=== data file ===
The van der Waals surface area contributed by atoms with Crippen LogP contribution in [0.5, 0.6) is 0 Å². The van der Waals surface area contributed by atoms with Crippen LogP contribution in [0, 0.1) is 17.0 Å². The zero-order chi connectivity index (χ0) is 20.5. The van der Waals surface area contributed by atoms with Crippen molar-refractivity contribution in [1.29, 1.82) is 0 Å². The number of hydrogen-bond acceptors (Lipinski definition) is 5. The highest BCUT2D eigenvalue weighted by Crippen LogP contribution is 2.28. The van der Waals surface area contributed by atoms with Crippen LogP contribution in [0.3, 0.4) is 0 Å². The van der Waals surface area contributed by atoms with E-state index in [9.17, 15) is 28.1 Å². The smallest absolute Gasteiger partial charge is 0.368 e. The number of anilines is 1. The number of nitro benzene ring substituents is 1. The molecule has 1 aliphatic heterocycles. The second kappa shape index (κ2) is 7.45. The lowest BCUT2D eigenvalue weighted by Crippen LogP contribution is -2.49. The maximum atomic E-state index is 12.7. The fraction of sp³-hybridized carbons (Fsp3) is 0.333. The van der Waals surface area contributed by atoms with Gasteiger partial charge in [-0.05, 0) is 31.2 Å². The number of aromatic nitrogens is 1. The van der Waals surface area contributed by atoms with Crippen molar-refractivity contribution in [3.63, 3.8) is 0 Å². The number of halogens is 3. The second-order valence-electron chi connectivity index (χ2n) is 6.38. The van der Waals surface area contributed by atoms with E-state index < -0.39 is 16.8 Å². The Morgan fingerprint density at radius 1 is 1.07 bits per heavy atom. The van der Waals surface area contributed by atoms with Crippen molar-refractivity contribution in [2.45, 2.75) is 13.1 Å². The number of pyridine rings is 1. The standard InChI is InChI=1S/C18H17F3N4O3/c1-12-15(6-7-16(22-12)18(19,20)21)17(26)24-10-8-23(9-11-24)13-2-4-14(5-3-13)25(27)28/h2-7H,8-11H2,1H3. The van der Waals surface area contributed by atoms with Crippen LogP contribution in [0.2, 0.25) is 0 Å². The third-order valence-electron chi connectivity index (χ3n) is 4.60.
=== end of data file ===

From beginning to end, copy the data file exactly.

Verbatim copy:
The van der Waals surface area contributed by atoms with Crippen LogP contribution in [0.5, 0.6) is 0 Å². The van der Waals surface area contributed by atoms with Crippen LogP contribution in [0, 0.1) is 17.0 Å². The zero-order chi connectivity index (χ0) is 20.5. The van der Waals surface area contributed by atoms with Crippen molar-refractivity contribution in [1.29, 1.82) is 0 Å². The number of hydrogen-bond acceptors (Lipinski definition) is 5. The highest BCUT2D eigenvalue weighted by Crippen LogP contribution is 2.28. The van der Waals surface area contributed by atoms with Crippen LogP contribution in [0.3, 0.4) is 0 Å². The van der Waals surface area contributed by atoms with E-state index in [9.17, 15) is 28.1 Å². The smallest absolute Gasteiger partial charge is 0.368 e. The number of anilines is 1. The number of nitro benzene ring substituents is 1. The molecule has 1 aliphatic heterocycles. The second kappa shape index (κ2) is 7.45. The lowest BCUT2D eigenvalue weighted by Crippen LogP contribution is -2.49. The maximum atomic E-state index is 12.7. The fraction of sp³-hybridized carbons (Fsp3) is 0.333. The van der Waals surface area contributed by atoms with Gasteiger partial charge in [-0.05, 0) is 31.2 Å². The number of aromatic nitrogens is 1. The van der Waals surface area contributed by atoms with Crippen molar-refractivity contribution in [3.63, 3.8) is 0 Å². The number of halogens is 3. The second-order valence-electron chi connectivity index (χ2n) is 6.38. The van der Waals surface area contributed by atoms with E-state index < -0.39 is 16.8 Å². The Morgan fingerprint density at radius 1 is 1.07 bits per heavy atom. The van der Waals surface area contributed by atoms with Crippen molar-refractivity contribution in [2.45, 2.75) is 13.1 Å². The number of pyridine rings is 1. The standard InChI is InChI=1S/C18H17F3N4O3/c1-12-15(6-7-16(22-12)18(19,20)21)17(26)24-10-8-23(9-11-24)13-2-4-14(5-3-13)25(27)28/h2-7H,8-11H2,1H3. The van der Waals surface area contributed by atoms with Crippen LogP contribution in [0.2, 0.25) is 0 Å². The third-order valence-electron chi connectivity index (χ3n) is 4.60.